How a Part-Time Job Paved the Way to a Futuristic Walmart

By Chad Mitchell
November 4, 2015
Marc Lieberman in produce

Do you remember what life was like at age 18? Were you ready to take the world by storm, or were you just hoping to graduate from high school? Perhaps you were preparing to serve your country or were setting off to explore the world.

When Marc Lieberman was 18, he was starting his freshman year of college and simply needed a job to pay the bills. He found one – working as a cashier at his local Walmart – but what he didn’t realize at the time was that his hard work would be rewarded with countless opportunities.

More than 20 years later, his part-time college job has become a career that has taken him around the country – from Missouri to New Mexico, to Arkansas, Pennsylvania and then back to Arkansas. And today, it’s made him the associate responsible for transforming the shopping experience for millions of Americans.

That’s what Marc loves most about his job as Vice President of Neighborhood Markets at Walmart: seeing a concept come to life. He’s there from the first brainstorm to the ribbon cutting on a new store –  in fact, a particularly innovative one opened just last month that gives customers plenty of reasons to say “wow!” (Don’t take my word for it; you can check it out virtually right here.)
First introduced in 1998, Walmart Neighborhood Markets are a smaller option for communities in need of a pharmacy, affordable groceries and merchandise. Marc assumed leadership of Neighborhood Markets in 2012 when there were just 173 of them in the United States. Today, there are well over 650.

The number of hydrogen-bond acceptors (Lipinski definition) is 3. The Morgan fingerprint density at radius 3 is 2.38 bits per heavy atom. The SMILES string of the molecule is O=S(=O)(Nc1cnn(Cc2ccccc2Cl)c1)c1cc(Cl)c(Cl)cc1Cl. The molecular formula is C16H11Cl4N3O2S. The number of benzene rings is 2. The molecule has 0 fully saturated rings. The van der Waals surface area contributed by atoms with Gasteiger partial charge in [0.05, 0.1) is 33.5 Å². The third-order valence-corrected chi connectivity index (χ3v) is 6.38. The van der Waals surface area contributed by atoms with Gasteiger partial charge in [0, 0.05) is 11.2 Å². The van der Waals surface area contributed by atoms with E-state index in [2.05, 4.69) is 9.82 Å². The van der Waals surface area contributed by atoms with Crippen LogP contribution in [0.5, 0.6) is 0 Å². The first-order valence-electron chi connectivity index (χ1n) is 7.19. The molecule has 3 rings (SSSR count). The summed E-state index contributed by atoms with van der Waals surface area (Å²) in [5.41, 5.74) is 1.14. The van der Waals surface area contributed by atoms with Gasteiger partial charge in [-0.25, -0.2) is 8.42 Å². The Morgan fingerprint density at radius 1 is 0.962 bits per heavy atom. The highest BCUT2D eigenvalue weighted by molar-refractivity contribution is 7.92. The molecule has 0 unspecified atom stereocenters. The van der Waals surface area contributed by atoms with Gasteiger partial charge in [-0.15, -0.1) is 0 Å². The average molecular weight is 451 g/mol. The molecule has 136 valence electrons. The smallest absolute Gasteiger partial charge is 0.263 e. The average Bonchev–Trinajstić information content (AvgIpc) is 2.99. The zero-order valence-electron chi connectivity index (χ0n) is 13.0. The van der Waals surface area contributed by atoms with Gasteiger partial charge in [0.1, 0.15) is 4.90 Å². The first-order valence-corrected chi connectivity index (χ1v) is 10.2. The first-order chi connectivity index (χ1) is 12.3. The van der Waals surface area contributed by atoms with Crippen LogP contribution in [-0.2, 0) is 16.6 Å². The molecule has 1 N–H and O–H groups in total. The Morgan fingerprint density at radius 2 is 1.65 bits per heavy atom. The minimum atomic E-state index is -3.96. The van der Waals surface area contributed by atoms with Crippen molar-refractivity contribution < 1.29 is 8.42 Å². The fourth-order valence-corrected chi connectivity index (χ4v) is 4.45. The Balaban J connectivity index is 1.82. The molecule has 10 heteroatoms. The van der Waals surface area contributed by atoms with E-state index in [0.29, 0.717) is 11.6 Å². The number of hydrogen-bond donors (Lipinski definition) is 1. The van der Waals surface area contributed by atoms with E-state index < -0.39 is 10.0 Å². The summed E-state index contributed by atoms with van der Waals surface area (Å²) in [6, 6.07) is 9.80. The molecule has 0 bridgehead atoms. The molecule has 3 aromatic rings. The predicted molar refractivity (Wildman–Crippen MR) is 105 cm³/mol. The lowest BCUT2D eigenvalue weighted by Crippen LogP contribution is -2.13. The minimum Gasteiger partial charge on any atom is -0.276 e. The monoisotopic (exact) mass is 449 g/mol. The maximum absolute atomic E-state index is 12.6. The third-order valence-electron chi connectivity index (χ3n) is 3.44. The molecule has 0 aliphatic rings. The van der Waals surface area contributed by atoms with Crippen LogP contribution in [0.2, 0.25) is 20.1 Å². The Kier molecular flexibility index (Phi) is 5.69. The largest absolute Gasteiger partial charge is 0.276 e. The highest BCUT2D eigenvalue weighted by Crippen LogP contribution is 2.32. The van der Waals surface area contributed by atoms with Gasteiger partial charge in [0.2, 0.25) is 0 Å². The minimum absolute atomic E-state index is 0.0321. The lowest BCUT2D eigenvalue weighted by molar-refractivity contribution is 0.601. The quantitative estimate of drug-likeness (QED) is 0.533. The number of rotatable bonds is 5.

A few weeks ago, I got the opportunity to walk the new store with Marc and ask him how he chose Walmart, what has kept him here for so long and what the thinking was behind the design, layout and merchandise assortment of a Walmart unlike any others you’ve seen.

Q: Why did you originally choose Walmart?
“I was attending the University of Missouri and needed a job to help pay some of the bills. Everything available paid about the same, but my dad was a big fan of Walmart, so I interviewed and started as a cashier in Store 80. I quickly got the opportunity to do a little bit of everything and liked what I saw. The next summer, I moved into the management training program, and the rest is basically history.”

Q: You’ve now been here more than 20 years. What makes this place so special?
“The focus Walmart puts on its people. My first manager, Mike Ring, saw something in me, took the time and made a decision to invest in me. That investment resulted in a great future. Every stop along the way has been a learning opportunity for me, and time and time again, I see that contributions and potential are valued over tenure. As I said, I started as a cashier, but [went on to work in] receiving, the back office, staffing and eventually each area of store operations. I then moved into a role at the Home Office as an apparel distributor despite not knowing anything about apparel. From there I worked in merchandising, marketing, and eventually ended up in real estate. So when you look at it in whole, I was given a number of opportunities to challenge myself and learn new things. It was these lessons that have prepared me for the role that I’m fortunate enough to play for Walmart today.”

Q: What’s distinctive about this new store?
“There’s so much about this store that will improve the customer experience. We’re constantly listening to the customer, and I think this store really delivers on that feedback. The design, the layout and the assortment, especially the focus on fresh [products], should all benefit our customers. This store is happy, bright easy to navigate, and with Pickup options, really helps deliver a seamless shopping experience to our customers. With that said, we’re not done yet – we’re always improving and there’s more work to be done. At the end of the day, I think we’ve failed if the customer doesn’t say ‘wow’ when they walk in our stores.”